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I have a question regarding synchronization of code that is executed by several threads:

As far as I know each thread has its own stack, hence, non-static variables exist in different locations in the memory for each thread (for X threads there are X stacks that include all non-static variables). So why there's a need to synchronize anything?

I mean, if the code that the threads execute includes some class variable v1, then each thread has its own "instance" of v1 (different memory address), and no other thread can "touch" it... isn't it so?

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8 Answers 8

non-static variables exist in different locations in the memory for each thread

This is not true, so the answer to

if the code that the threads execute includes some class variable v1, then each thread has its own "instance" of v1 (different memory address), and no other thread can "touch" it... isn't it so

is no. Threads can touch object instances allocated and modified by other threads and the burden is on the programmer to ensure this does not affect program correctness.

Class member variables exist in a single place in memory per-class instance, not per thread. It is true that between memory barriers (think the start { and end } of synchronized), that a thread may have a cache of the state of an object, but that is not the same as the language mandating per-thread storage. The "memory for each thread" is its stack which does not contain object members* -- only references to objects.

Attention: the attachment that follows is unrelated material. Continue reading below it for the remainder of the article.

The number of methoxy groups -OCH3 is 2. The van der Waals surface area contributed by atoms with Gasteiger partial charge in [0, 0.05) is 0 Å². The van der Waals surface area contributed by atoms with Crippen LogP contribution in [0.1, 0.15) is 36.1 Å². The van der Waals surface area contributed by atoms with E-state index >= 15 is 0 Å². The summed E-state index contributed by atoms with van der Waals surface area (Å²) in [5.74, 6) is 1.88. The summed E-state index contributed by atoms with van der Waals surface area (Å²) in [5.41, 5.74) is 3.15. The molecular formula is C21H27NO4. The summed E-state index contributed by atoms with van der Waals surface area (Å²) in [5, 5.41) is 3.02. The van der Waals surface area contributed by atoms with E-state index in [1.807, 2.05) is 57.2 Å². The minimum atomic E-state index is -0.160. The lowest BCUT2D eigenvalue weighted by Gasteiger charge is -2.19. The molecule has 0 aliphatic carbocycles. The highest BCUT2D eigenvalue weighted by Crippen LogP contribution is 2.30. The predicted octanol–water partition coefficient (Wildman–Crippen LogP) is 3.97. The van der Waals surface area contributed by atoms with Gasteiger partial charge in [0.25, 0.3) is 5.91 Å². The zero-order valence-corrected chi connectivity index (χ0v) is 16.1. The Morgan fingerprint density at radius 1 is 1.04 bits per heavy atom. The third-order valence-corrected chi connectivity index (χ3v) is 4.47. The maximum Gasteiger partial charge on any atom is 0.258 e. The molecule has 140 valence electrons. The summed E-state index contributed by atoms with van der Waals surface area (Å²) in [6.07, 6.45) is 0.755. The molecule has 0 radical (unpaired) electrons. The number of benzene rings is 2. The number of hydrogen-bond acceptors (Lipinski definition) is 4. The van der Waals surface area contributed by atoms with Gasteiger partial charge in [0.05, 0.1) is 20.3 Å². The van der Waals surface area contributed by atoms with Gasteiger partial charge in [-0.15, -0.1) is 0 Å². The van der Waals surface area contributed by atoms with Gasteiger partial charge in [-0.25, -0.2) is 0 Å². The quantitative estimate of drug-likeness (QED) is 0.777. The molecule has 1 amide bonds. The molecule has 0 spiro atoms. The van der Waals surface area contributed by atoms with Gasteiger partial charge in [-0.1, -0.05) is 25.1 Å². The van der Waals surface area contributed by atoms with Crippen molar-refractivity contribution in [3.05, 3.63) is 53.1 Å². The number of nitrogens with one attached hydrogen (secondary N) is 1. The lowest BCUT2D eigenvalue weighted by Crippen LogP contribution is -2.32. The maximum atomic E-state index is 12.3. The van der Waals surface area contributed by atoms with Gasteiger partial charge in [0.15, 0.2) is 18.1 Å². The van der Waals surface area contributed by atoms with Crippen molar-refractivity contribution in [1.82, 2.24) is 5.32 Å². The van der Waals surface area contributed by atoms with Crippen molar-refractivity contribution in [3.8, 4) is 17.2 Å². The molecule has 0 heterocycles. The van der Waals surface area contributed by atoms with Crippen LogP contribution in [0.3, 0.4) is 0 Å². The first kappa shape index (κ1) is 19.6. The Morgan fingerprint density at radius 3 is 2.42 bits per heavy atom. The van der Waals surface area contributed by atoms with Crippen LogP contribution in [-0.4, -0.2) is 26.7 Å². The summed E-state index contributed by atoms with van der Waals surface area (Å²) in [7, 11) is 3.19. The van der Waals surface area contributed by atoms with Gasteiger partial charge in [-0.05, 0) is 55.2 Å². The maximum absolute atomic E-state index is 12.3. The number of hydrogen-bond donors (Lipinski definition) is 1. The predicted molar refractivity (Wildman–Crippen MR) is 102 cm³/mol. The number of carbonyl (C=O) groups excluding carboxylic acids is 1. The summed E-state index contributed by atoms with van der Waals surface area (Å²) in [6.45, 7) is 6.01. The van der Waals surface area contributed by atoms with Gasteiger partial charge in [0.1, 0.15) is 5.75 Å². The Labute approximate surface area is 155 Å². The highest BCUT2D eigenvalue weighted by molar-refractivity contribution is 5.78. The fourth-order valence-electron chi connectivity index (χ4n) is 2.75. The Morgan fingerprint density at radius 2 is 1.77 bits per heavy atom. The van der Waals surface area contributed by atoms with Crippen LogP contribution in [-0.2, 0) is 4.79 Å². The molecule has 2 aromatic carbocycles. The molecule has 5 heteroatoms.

The best way to think of it is that there is one location on the heap for each object, but that there might be multiple reads&|writes involving that memory location happening at the same time.

I can see how you would come to the conclusions you did if you heard that threads allocate objects in different parts of the heap. Some JVMs have an optimization whereby they do thread-local allocation but that does not prevent other threads from accessing those objects.

Thread-local allocation

If the allocator were truly implemented as shown in Listing 1, the shared heapStart field would quickly become a significant concurrency bottleneck, as every allocation would involve acquiring the lock that guards this field. To avoid this problem, most JVMs use thread-local allocation blocks, where each thread allocates a larger chunk of memory from the heap and services small allocation requests sequentially out of that thread-local block. As a result, the number of times a thread has to acquire the shared heap lock is greatly reduced, improving concurrency.